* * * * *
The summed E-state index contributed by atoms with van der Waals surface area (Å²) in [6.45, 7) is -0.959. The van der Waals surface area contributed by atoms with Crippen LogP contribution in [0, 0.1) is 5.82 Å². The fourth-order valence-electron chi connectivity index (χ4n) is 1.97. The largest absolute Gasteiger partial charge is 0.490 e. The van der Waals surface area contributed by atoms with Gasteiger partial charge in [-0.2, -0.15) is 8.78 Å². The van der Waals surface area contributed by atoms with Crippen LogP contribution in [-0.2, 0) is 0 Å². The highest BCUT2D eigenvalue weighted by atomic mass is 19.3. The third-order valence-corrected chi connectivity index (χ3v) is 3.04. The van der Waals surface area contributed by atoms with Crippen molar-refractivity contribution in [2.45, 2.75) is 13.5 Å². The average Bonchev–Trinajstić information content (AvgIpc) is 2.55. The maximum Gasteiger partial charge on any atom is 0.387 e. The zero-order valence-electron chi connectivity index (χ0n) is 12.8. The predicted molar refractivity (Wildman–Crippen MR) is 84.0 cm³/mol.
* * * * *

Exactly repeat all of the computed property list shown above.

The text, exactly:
The summed E-state index contributed by atoms with van der Waals surface area (Å²) in [6.45, 7) is -0.959. The van der Waals surface area contributed by atoms with Crippen LogP contribution in [0, 0.1) is 5.82 Å². The fourth-order valence-electron chi connectivity index (χ4n) is 1.97. The largest absolute Gasteiger partial charge is 0.490 e. The van der Waals surface area contributed by atoms with Gasteiger partial charge in [-0.2, -0.15) is 8.78 Å². The van der Waals surface area contributed by atoms with Crippen LogP contribution in [-0.2, 0) is 0 Å². The highest BCUT2D eigenvalue weighted by atomic mass is 19.3. The third-order valence-corrected chi connectivity index (χ3v) is 3.04. The van der Waals surface area contributed by atoms with Crippen molar-refractivity contribution in [2.45, 2.75) is 13.5 Å². The average Bonchev–Trinajstić information content (AvgIpc) is 2.55. The maximum Gasteiger partial charge on any atom is 0.387 e. The zero-order valence-electron chi connectivity index (χ0n) is 12.8. The predicted molar refractivity (Wildman–Crippen MR) is 84.0 cm³/mol.